Joseph Pilates claimed that his exercise method has a
theoretical and a philosophical foundation.
It is not just a collection of exercises, but it is a
method that was developed and refined during its more than
eighty years of observation and use.
One interpretation of the Pilates Principles is that it is
similar to yoga.
Mind over matter – The central focus of Pilates is to
create a blending of mind and body.
The body will move with grace, economy and balance without
even thinking about it. The goal is to produce the union of
mind and body that is totally attention-free.
Breathing – Through proper breathing the blood is able to
work properly, that is, it circulates to every cell in the
body and carries away waste related to fatigue.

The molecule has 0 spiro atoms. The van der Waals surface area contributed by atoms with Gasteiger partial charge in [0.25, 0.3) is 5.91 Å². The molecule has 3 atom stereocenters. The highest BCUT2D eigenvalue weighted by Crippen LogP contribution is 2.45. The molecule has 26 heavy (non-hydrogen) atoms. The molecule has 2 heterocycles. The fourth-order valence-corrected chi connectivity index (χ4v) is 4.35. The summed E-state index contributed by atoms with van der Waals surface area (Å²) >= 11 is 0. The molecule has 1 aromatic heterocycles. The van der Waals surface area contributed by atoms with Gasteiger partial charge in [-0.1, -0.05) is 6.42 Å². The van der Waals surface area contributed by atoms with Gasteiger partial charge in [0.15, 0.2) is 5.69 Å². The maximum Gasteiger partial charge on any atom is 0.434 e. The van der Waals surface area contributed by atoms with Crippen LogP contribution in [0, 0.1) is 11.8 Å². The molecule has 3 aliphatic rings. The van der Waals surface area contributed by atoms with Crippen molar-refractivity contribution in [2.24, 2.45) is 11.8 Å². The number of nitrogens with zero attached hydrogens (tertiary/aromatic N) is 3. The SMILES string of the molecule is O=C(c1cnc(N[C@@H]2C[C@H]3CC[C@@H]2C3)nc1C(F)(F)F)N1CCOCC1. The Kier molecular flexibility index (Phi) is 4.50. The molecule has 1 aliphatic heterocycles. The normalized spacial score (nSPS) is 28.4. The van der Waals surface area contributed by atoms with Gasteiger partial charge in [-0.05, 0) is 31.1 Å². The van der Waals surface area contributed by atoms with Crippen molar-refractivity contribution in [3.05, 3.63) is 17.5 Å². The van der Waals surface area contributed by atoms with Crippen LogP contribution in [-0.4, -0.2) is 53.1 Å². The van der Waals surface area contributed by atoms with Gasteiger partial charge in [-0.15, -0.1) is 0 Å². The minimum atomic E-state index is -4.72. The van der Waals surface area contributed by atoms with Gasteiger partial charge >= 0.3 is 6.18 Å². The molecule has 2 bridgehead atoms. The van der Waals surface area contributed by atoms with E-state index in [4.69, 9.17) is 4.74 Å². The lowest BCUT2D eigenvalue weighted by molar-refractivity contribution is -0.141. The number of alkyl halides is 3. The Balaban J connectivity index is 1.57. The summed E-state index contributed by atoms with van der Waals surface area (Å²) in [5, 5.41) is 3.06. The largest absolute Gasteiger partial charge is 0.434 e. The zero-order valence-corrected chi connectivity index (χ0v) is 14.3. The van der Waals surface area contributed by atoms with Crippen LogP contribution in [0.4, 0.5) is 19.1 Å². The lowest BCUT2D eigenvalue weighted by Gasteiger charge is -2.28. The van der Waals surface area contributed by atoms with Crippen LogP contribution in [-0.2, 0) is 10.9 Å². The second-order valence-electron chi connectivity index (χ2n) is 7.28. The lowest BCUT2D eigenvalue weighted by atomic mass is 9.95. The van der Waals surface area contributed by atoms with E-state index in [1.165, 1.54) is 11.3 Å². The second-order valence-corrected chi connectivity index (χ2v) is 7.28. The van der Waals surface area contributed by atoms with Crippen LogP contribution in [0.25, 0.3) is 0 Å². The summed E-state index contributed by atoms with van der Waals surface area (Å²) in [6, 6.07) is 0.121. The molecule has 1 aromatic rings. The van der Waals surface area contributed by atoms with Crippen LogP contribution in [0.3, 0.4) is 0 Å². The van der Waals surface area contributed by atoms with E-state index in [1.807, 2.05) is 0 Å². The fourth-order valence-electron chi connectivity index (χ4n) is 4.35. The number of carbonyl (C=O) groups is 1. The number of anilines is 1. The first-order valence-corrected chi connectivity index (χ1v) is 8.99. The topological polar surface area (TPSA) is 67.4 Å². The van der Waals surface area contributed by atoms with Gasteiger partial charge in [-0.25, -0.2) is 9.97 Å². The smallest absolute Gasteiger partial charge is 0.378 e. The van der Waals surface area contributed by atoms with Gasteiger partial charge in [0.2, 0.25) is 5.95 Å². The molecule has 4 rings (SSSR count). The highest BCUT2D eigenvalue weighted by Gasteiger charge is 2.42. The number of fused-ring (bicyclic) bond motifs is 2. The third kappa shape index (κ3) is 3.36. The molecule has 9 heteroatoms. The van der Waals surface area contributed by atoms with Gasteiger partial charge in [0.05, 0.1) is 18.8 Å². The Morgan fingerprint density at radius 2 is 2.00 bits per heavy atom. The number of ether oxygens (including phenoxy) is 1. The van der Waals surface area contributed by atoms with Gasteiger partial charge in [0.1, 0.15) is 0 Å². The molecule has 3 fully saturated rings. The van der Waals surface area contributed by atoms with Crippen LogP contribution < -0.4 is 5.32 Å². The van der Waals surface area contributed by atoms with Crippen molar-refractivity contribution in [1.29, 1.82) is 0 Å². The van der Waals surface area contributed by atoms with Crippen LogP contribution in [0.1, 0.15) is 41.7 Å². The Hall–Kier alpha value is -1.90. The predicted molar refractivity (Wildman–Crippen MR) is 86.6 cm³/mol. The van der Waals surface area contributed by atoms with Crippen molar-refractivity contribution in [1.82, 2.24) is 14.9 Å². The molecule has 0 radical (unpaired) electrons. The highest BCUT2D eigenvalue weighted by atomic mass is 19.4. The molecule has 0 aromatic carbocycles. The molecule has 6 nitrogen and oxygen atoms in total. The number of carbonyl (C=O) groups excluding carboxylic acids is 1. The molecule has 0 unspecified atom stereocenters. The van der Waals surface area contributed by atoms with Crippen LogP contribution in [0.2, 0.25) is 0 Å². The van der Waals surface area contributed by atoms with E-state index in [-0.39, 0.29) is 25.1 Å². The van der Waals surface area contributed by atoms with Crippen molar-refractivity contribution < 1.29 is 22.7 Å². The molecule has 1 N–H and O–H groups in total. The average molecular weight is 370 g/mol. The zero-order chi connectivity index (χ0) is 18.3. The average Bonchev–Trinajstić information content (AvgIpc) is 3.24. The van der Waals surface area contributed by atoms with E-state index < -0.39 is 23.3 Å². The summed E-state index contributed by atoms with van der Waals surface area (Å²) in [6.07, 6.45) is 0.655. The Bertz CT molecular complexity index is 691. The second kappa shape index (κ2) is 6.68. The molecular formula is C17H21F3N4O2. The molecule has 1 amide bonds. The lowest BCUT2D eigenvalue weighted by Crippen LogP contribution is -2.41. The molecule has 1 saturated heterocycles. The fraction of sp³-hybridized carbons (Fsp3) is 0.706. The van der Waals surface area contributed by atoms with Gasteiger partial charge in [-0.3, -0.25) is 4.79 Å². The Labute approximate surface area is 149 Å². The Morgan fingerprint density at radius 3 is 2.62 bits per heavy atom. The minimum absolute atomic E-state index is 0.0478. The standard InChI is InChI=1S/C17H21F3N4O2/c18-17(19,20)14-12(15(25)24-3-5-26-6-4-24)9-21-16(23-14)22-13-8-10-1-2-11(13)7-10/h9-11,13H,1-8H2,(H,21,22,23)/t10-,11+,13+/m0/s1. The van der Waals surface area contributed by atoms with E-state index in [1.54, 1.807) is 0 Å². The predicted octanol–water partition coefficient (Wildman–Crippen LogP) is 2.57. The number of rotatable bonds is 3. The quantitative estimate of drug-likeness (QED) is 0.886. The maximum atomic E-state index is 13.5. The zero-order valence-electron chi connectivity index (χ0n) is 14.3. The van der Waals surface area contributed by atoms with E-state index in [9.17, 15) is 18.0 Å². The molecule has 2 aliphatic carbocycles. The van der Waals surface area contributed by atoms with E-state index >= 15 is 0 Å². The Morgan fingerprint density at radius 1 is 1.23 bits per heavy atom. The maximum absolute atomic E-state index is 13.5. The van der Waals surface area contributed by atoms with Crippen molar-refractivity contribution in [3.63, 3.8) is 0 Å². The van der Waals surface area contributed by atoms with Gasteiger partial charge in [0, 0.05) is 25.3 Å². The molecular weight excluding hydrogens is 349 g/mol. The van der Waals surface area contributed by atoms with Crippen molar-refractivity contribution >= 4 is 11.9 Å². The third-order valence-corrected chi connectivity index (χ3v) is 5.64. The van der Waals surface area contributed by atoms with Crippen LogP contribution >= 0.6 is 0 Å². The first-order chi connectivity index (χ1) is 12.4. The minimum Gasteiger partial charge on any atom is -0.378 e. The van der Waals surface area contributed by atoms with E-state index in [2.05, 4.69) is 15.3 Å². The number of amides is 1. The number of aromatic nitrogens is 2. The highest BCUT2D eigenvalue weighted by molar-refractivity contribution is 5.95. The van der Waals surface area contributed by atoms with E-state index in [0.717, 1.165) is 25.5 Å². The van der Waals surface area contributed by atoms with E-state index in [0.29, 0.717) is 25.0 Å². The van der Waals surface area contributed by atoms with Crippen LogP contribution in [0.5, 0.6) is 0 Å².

You can be assured that a full and thorough inhalation as
well as exhalation are part of each Pilates exercise.
Breathing should also be done with control, concentration
Centering – The very large muscle group that is found in
the center of one’s body is called the -powerhouse-.
All of the energy for the Pilates exercises begins from
this powerhouse and flows toward the extremities.
Concentration – Pilates demands intense concentration or
focus. The beginner learns to pay special attention to his
or her body, building on small and delicate fundamental
movements as well as controlled breathing.
Control – The Pilates method is built on the premise of
muscle control. That means that each Pilates exercise must
be performed with utmost control.
This will help avoid injury and produce beneficial results.
Precision – Each movement in a Pilates exercise has a
purpose. No detail should be left out. The focus is to do
one precise and perfect movement and not many halfhearted